Epithelial neoplasms of the appendix are difficult to study preclinically given their low incidence, frequent mucinous histology, and absence of a comparable organ in mice for disease modeling. Although surgery is an effective treatment for localized disease, metastatic disease has a poor prognosis as existing therapeutics borrowed from colorectal cancer have limited efficacy. Recent studies reveal that appendiceal cancer has a genomic landscape distinct from colorectal cancer and thus preclinical models to study this disease are a significant unmet need.
We adopted an ex vivo slice model that permits the study of cellular interactions within the tumor microenvironment. Mucinous carcinomatosis peritonei specimens obtained at surgical resection were cutoff using a vibratome to make 150-μm slices cultured in media.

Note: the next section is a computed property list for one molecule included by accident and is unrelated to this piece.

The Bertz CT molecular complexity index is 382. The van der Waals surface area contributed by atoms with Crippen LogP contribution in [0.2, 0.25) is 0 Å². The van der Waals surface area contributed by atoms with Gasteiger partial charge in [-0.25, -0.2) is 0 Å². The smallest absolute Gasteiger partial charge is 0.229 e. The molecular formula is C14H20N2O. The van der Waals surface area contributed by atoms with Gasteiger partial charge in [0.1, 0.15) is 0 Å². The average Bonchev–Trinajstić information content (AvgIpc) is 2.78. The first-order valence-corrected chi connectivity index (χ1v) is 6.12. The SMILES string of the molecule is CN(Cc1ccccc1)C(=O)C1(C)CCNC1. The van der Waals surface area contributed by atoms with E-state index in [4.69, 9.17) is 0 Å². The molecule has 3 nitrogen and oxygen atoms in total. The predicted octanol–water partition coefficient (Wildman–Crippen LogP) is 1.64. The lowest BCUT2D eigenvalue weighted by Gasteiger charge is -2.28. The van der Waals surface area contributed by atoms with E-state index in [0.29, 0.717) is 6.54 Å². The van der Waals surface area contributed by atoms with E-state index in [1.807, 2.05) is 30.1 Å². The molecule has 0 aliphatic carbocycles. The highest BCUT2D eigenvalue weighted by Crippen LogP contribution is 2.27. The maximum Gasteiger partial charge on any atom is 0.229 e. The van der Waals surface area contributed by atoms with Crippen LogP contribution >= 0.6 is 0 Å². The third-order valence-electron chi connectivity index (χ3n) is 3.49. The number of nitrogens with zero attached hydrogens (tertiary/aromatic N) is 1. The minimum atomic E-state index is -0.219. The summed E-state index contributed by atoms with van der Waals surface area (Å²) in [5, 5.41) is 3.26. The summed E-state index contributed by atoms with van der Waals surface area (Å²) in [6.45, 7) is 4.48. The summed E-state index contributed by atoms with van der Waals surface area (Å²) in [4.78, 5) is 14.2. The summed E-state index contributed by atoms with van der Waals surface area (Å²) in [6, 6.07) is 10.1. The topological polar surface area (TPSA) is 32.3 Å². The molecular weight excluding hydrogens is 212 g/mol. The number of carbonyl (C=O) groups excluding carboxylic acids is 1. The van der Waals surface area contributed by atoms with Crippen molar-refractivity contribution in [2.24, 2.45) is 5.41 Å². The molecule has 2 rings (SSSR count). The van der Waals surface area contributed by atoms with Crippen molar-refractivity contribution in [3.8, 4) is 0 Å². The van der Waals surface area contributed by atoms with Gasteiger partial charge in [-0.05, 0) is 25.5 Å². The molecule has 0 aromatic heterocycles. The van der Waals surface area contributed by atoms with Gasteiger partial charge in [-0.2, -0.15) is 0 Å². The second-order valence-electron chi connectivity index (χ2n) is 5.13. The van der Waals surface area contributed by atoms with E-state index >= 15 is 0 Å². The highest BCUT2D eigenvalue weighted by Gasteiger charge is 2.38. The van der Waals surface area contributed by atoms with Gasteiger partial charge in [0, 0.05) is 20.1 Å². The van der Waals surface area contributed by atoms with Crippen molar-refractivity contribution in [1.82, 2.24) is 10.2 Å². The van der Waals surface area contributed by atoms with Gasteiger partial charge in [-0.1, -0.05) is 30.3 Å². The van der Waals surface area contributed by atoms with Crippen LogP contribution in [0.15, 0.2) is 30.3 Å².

Slice cultures were viable and maintained their cellular composition regarding the proportion of epithelial, immune cells, and fibroblasts over 7 days. Within donor specimens, we identified a prominent and diverse immune landscape and calcium imaging confirmed that immune cells were functional for 7 days. Given the diverse immune landscape, we treated slices with TAK981, an inhibitor of SUMOylation with known immunomodulatory functions, in early-phase clinical trials. In 5 of 6 donor samples, TAK981-treated slices cultures had reduced viability, and regulatory T cells (Treg). These data were consistent with TAK981 activity in purified Tregs using an in vitro murine model.
This study demonstrates an approach to study appendiceal cancer therapeutics and pathobiology in a preclinical setting. These methods may be broadly applicable to the study of other malignancies.